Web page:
'Checkmate!' cried the robot

A Scotsman named David Levy has been making a nice profit out of computers. Mr. Levy is the reigning Scottish chess champion, and since 1968 -- the year a computer named Hal defeated an astronaut at chess in "2001" -- Mr. Levy has been betting every Hal in sight that he could beat him, or it.

The stakes started at around $1,250 and soon doubled, and the master has been winning with the regularity of, well, a robot. He has met and conquered electronic challengers out of Northwestern and MIT and the Institute of Control Sciences in Moscow.

Still, Mr. Levy has not become overconfident as he hunches over his board, a small, worried-looking man in a huge, bulky knit sweater, confronting a robot arm instructed via satellite by a remote computer. His first challenge to all computer comers was limited to 10 years. By 1980, he feared, a Levy nemesis might have been programmed.

In 1978 a Chess 4.6 model out of Northwestern, home of Big Ten champions, did battle him to a tie. Mr. Levy won the next two games, but then the unthinkable happened. chess 4.6 actually took a game. Mr. Levy explained that he had only been "experimenting."

"That's what they all say," you may scoff. But Mr. Levy did go on to win the next game, and shortly afterwards he decided to extend his challenge another 10 years.

It must be emphasized that Mr. Levy is no lost- cause romantic, trying to prove that anything a computer can do, a human can do better. He is, in fact, a professor of computer science at the University of Edinburgh. Nobody understands better that the opponents are closing in.

"Belle," a computer designed at Bell Telephone, is capable of examining 160, 000 positions a second, according to Science '80 magazine.

So far, Mr. Levy has won by superior long-range strategy. The computer is weak at anticipating several moves ahead. But almost every day that robot arm casts a longer shadow across Mr. Levy's chessboard.

Just last week IBM introduced its biggest business computer, the 3081 in the new "H Series." The price is $3.72 million, or $93,000 a month rent under a four-year lease. The 3081 can store 16 million characters of data and can digest 10 million instructions per second.

That's an awful lot of chess moves.

Why is it that we suddenly want to change the subject back to Mr. Levy? Are we one of those people who would have regarded the invention of the automobile as direct insult to the horse?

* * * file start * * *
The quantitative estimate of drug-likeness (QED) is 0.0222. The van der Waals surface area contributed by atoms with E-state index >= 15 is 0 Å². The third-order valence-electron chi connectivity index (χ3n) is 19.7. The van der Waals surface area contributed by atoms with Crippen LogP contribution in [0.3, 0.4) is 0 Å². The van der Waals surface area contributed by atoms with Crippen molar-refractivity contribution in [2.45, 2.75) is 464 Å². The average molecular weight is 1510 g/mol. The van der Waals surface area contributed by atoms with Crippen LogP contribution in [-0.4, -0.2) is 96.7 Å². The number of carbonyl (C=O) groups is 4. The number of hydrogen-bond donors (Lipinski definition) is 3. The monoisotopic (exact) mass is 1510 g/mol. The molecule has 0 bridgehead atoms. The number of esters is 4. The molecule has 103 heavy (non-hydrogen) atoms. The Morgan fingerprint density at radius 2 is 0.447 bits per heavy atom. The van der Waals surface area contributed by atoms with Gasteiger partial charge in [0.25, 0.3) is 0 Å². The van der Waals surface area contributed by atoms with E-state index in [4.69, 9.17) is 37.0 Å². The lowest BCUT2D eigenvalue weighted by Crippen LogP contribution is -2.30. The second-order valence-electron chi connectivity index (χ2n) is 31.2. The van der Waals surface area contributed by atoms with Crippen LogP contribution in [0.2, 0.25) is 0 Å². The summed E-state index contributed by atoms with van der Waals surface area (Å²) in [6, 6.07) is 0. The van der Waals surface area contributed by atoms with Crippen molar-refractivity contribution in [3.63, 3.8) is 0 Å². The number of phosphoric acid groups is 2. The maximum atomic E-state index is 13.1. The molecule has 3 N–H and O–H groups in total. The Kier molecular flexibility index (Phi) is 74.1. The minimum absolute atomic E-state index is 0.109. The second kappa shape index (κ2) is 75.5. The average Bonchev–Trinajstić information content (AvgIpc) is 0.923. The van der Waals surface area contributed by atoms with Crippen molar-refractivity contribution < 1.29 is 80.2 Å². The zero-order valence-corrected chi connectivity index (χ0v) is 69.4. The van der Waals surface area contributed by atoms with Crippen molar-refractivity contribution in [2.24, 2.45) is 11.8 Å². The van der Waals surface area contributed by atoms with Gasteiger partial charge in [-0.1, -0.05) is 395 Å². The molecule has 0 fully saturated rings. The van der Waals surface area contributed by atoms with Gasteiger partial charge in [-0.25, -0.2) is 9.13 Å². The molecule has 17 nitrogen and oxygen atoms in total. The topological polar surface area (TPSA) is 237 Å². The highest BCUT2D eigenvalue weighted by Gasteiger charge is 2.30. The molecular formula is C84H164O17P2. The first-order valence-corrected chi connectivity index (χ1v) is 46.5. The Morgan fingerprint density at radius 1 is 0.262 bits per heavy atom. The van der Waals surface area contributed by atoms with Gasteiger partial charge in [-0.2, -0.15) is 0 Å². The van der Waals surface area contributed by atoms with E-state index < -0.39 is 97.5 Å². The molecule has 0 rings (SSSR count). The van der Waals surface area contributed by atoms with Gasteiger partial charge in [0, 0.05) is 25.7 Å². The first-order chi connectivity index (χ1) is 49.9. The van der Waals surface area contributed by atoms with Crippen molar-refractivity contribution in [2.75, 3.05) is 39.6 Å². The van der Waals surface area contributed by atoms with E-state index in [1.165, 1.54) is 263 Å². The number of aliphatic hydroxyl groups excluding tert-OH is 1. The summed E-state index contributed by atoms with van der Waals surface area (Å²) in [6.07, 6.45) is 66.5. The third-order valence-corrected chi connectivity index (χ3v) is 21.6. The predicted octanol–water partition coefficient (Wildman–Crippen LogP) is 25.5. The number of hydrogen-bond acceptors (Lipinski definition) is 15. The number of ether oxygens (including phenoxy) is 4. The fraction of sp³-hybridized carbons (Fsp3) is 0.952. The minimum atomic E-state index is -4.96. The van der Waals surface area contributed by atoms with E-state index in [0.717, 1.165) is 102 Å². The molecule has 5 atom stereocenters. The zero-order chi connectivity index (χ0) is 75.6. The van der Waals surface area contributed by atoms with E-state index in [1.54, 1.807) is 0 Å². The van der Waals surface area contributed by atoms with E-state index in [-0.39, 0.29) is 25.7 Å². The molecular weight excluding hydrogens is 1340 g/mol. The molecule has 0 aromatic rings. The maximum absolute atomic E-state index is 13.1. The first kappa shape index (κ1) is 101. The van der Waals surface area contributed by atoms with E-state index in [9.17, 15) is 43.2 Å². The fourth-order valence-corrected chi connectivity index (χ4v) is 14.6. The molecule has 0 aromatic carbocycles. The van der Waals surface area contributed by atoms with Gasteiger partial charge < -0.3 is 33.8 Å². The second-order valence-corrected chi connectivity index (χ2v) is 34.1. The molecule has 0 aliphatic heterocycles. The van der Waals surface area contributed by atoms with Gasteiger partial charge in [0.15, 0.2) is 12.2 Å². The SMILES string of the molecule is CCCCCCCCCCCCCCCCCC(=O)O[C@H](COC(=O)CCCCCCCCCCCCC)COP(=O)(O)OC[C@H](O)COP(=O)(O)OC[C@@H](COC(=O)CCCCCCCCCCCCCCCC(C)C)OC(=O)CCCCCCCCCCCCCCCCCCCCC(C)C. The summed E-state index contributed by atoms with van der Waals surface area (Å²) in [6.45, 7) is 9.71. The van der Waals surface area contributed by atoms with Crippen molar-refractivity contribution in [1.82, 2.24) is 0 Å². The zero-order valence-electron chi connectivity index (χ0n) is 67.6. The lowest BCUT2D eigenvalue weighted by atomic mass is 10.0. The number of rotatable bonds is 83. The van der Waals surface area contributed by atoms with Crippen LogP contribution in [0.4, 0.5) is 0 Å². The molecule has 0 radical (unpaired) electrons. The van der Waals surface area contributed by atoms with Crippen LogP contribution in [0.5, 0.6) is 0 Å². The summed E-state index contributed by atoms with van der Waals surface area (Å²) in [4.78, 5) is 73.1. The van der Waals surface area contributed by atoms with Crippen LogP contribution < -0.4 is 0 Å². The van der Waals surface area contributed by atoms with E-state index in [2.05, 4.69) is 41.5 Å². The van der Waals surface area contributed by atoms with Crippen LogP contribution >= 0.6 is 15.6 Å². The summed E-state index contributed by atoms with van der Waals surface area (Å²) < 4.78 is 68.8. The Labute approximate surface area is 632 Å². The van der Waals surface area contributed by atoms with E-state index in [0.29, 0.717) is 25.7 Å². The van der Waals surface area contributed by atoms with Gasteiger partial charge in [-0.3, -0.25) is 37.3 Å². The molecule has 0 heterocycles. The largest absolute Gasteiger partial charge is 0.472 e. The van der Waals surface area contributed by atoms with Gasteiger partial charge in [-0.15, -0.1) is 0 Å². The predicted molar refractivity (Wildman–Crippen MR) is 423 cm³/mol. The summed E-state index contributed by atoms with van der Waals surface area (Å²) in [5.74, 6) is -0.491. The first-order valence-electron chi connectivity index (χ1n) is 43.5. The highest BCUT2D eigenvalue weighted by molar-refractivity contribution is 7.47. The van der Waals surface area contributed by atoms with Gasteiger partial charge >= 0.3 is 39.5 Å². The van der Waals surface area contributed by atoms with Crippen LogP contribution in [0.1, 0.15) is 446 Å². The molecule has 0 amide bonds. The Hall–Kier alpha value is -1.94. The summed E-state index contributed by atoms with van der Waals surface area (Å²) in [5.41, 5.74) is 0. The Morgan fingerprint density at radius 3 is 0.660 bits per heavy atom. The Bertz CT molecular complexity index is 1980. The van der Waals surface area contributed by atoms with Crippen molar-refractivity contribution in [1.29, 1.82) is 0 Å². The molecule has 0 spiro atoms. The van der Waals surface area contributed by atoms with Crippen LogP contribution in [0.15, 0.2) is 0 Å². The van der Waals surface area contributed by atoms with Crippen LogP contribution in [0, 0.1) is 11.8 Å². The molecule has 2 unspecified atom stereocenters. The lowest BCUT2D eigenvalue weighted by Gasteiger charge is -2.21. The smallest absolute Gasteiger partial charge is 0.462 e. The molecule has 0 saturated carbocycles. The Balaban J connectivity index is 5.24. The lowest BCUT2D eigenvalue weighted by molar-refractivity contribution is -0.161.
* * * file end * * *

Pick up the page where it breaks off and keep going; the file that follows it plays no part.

We know it's childish to get carried away with the "brain" metaphor of the computer and see everything as a shoo-out between human intelligence and electronic "intelligence." We didn't really believe we're falling into that silliness.

But we must admit we crave human presence somewhere on the scene. When we first saw the "braided" ring around Saturn, we heard, to our amazement, this petulant voice within, grumbling: "I've seen more interesting patterns in a whipped cream bowl."

What we meant (we think) is: Where was the human, without whom there can be no human scale?

This is not a mean and ignorant prejudice against science, we keep telling ourselves. The same feeling can affect us in front of a painting without the presence of life. And it's not just abstract paintings. We can taste a craving for The Missing Person in a still life -- though we dearly love those dew-kissed fruit plates -- and in even the best landscapes, sans shepherd or nymph.

The poet W. H. Auden noted that the gravest events will occur "while someone else is eating or opening a window or just walking dully along. . . . There always must be children who did not specially want it to happen, skating on a pond at the edge of the wood."

He takes it to be the sign of a Great Master to include the corroborating detail -- to reveal that the most earth-shaking history happens in your world and mine.

Politics as well as science -- and indeed all the dramas that pust to front stage center -- tend to get off the human scale. And yet, are the Big Events really the center of life? Or does the mainstream actualy flow in those margins , where ordinary people do ordinary things, and give the rest of the picture its scale?

We ordinary people leading ordinary lives worry about these things -- for instance, when scientists get too absorbed in building instruments of power, and politicians get too interested in using them.

So we are comforted to see David Levy, in his bulky sweater, on one side of the chessboard instead of two robot arms. He doesn't have to win. It's enough that he be there.

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